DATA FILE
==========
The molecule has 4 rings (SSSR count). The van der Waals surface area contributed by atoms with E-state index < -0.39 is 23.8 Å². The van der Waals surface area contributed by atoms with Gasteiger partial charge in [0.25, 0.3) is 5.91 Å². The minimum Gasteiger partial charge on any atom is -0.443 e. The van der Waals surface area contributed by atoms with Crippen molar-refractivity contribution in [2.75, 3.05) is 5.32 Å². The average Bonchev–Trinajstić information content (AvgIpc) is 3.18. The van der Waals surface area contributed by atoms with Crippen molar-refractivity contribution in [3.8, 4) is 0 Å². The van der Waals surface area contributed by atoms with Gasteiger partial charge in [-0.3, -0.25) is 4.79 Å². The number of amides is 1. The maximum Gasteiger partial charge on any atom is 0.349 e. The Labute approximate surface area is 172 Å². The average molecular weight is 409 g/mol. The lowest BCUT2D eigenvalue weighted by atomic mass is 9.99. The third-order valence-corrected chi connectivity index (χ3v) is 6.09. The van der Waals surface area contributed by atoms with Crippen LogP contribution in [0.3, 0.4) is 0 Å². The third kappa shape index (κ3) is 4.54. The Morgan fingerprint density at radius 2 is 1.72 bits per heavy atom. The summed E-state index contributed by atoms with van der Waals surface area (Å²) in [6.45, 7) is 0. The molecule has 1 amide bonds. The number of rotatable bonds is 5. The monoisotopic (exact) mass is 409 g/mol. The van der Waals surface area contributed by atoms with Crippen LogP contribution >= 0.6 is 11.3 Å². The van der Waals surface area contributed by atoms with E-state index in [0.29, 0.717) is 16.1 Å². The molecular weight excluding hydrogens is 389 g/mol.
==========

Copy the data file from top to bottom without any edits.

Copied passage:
The molecule has 4 rings (SSSR count). The van der Waals surface area contributed by atoms with E-state index < -0.39 is 23.8 Å². The van der Waals surface area contributed by atoms with Gasteiger partial charge in [0.25, 0.3) is 5.91 Å². The minimum Gasteiger partial charge on any atom is -0.443 e. The van der Waals surface area contributed by atoms with Crippen molar-refractivity contribution in [2.75, 3.05) is 5.32 Å². The average Bonchev–Trinajstić information content (AvgIpc) is 3.18. The van der Waals surface area contributed by atoms with Crippen molar-refractivity contribution in [3.8, 4) is 0 Å². The van der Waals surface area contributed by atoms with Gasteiger partial charge in [-0.3, -0.25) is 4.79 Å². The number of amides is 1. The maximum Gasteiger partial charge on any atom is 0.349 e. The Labute approximate surface area is 172 Å². The average molecular weight is 409 g/mol. The lowest BCUT2D eigenvalue weighted by atomic mass is 9.99. The third-order valence-corrected chi connectivity index (χ3v) is 6.09. The van der Waals surface area contributed by atoms with Crippen LogP contribution in [0.3, 0.4) is 0 Å². The third kappa shape index (κ3) is 4.54. The Morgan fingerprint density at radius 2 is 1.72 bits per heavy atom. The summed E-state index contributed by atoms with van der Waals surface area (Å²) in [6.45, 7) is 0. The molecule has 1 amide bonds. The number of rotatable bonds is 5. The monoisotopic (exact) mass is 409 g/mol. The van der Waals surface area contributed by atoms with Crippen LogP contribution >= 0.6 is 11.3 Å². The van der Waals surface area contributed by atoms with E-state index in [0.29, 0.717) is 16.1 Å². The molecular weight excluding hydrogens is 389 g/mol.